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dc.contributor.authorZhang, Wenyuan
dc.contributor.authorLiu, Shun
dc.contributor.authorZhang, Manyun
dc.contributor.authorLi, Yinan
dc.contributor.authorSheng, Keyin
dc.contributor.authorXu, Zhihong
dc.description.abstractPurpose: Rhizosphere and fertilization might affect soil microbial activities, biomass, and community. This study aimed to evaluate the impacts of Phyllostachys edulis (moso bamboo) rhizospheres on soil nutrient contents and microbial properties in a moso bamboo forest with different fertilizer applications and to link soil microbial activities with abiotic and biotic factors. Materials and methods: The experiment included three treatments: (1) application of 45% slag fertilizer (45%-SF); (2) application of special compound fertilizer for bamboos (SCF); and (3) the control without any fertilizer application (CK). Simultaneously, bulk soils and 0.5, 2.5, 4.5, and 6.5-year-old (y) bamboo rhizosphere soils were selected. Soil nutrient contents were analyzed. Microbial activities were evaluated based on the activities of soil enzymes including β-glucosidase, urease, protease, phosphatase, and catalase. The total microbial biomass and community were assessed with the phospholipid fatty acids (PLFAs) method. Results and discussion: In the CK and SCF treatments, organic matter contents of rhizosphere soils were significantly higher than those of bulk soils. Soil β-glucosidase, urease, protease, phosphatase, and catalase activities in rhizosphere soils were higher than those of bulk soils, with the sole exception of β-glucosidase of 0.5 y rhizosphere soil in the 45%-SF treatment. Compared with the CK treatment, fertilizer applications tended to increase soil total PLFAs contents and changed soil microbial community. Moso bamboo rhizospheres did not significantly increase the total microbial biomass. In the SCF treatment, the Shannon index of bulk soil was significantly lower than those of rhizosphere soils. Conclusions: Our results suggested that both rhizospheres and fertilizer applications could change the soil microbial community structures and that moso bamboo rhizosphere could increase microbial activity rather than biomass in the forest soils with different fertilizer applications.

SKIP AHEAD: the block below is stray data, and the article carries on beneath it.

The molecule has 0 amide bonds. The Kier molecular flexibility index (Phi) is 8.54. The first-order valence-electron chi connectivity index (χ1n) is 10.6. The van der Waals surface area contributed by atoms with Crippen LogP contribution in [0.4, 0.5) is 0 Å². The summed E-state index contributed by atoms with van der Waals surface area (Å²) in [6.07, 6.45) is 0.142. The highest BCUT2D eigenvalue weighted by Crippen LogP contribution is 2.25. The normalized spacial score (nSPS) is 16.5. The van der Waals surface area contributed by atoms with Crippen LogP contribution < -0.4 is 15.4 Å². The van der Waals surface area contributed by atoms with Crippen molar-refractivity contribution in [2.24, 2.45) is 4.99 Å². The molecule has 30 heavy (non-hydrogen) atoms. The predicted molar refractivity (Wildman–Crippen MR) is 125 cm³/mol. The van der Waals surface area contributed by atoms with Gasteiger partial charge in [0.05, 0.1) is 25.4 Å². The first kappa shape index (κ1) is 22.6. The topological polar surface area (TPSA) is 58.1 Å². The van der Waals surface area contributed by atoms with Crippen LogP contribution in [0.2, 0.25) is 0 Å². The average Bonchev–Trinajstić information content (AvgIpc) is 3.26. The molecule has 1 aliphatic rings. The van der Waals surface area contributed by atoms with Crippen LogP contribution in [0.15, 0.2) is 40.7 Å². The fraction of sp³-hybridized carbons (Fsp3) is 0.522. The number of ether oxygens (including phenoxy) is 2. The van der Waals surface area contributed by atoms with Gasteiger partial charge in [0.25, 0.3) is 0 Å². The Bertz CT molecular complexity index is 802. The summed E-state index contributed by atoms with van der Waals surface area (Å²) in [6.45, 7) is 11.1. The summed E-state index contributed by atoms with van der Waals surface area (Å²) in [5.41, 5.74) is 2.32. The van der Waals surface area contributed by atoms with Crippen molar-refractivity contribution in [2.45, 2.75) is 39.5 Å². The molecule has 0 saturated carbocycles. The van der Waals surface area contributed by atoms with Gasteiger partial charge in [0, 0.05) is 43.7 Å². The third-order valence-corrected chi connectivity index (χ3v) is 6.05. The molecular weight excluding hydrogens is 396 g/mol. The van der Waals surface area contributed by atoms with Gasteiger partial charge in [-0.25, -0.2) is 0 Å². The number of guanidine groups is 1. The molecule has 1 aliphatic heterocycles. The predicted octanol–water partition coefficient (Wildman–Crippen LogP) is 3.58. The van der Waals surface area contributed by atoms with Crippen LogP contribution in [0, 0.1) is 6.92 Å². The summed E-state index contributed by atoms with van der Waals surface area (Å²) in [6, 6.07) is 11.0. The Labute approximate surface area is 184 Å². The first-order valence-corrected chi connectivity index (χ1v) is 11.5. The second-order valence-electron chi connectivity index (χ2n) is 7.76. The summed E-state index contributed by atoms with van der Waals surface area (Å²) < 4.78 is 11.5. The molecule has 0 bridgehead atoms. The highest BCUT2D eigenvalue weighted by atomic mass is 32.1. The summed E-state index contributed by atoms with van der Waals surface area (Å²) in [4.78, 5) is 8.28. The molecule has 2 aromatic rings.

dc.relation.ispartofjournalJournal of Soils and Sediments
dc.subject.fieldofresearchEarth sciences
dc.subject.fieldofresearchEnvironmental sciences
dc.subject.fieldofresearchAgricultural, veterinary and food sciences
dc.titlePhyllostachys edulis (moso bamboo) rhizosphere increasing soil microbial activity rather than biomass
dc.typeJournal article
dc.type.descriptionC1 - Articles
dc.type.codeC - Journal Articles
gro.hasfulltextNo Full Text
gro.griffith.authorXu, Zhihong

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